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Labeling GMO 53:21
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California will vote in November on whether to require explicit labeling of genetically modified foods.  We’ll look at what that would mean for the state and the country.

Jim Andrew kneels in a grain hauler full of soybeans on his farm, near Jefferson, Iowa. Soybean growers are hoping the government will approve a new genetically modified soybean they say will produce oil that is lower in saturated fat, allowing people to eat healthier, including fried foods they may have given up as they tried to reduce fat in their diet. (AP)
Jim Andrew kneels in a grain hauler full of soybeans on his farm, near Jefferson, Iowa. Soybean growers are hoping the government will approve a new genetically modified soybean they say will produce oil that is lower in saturated fat, allowing people to eat healthier, including fried foods they may have given up as they tried to reduce fat in their diet. (AP)

For more than a decade, most cereals, snack foods, salad dressings we eat in the USA have contained genetically-engineered ingredients.  Corn or soy beans whose DNA has been tweaked in the lab.  Genetically-modified organisms – GMO.  More are on the way.

Supporters call them safe and necessary.  Opponents call them Frankenfood.  On November 6th, a vote in California will decide if Californians get to know what they’re eating.  It would require labeling of all genetically-engineered material in food.  If it happens there, it may go national.  There’s a fight.

This hour, On Point:  labeling GMO.
-Tom Ashbrook

Guests

Marc Lifsher, reporter at the Los Angeles Times.

Doug Gurian-Sherman, senior scientist with the Food and Environment Program at the Union of Concerned Scientists.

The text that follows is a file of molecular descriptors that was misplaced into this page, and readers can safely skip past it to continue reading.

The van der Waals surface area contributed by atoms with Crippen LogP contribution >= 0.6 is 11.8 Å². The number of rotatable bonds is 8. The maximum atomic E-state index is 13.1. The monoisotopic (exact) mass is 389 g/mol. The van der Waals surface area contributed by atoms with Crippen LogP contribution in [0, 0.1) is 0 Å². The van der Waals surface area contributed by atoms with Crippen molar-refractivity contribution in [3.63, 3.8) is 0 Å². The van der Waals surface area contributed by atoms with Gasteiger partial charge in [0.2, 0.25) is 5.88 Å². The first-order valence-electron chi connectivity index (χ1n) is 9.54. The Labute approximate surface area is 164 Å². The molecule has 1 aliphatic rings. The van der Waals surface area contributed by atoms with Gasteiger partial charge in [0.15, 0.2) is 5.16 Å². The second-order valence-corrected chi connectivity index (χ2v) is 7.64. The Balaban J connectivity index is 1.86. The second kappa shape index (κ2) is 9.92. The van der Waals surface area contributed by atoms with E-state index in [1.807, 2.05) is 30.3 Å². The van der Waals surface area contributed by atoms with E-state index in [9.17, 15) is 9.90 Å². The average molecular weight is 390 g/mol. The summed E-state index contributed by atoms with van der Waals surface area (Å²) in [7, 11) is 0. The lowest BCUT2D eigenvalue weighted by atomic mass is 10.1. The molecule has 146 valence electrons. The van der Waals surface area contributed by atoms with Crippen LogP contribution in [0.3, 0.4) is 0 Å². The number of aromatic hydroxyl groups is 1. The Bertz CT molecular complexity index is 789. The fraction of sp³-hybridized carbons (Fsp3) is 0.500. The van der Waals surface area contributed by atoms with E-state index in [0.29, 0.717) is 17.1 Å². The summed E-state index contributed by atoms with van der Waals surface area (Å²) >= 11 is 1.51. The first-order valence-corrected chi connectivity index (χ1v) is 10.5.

Nicholas Kalaitzandonakes, director of the Center for Economics and Management of Agrobiotechnology at the University of Missouri’s College of Agriculture.

Kent Bradford, Director of the Seed Biotechnology Center at University of California, Davis.

From Tom's Reading List

L.A. Times "Agricultural biotechnology companies have been pouring hundreds of millions of dollars into developing plants that can withstand the effects of a prolonged dry spell. Monsanto Co., based in St. Louis, has received regulatory approval for DroughtGard, a corn variety that contains the first genetically modified trait for drought resistance."

Huffington Post "More than 40 other nations, including the entire European Union, already require disclosure. ButMonsanto and its allies are dedicated to keeping consumers in the dark and are pouring tens of millions of dollars into a disinformation campaign intended to defeat Prop 37."

Christian Science Monitor "Another multimillion-dollar fight over a ballot initiative – with big implications for the country – is brewing here in California. The initiative, which is on the ballot this November, has a mouthful of a name: the “California Right to Know Genetically Engineered Food Act.”"

This program aired on September 19, 2012.

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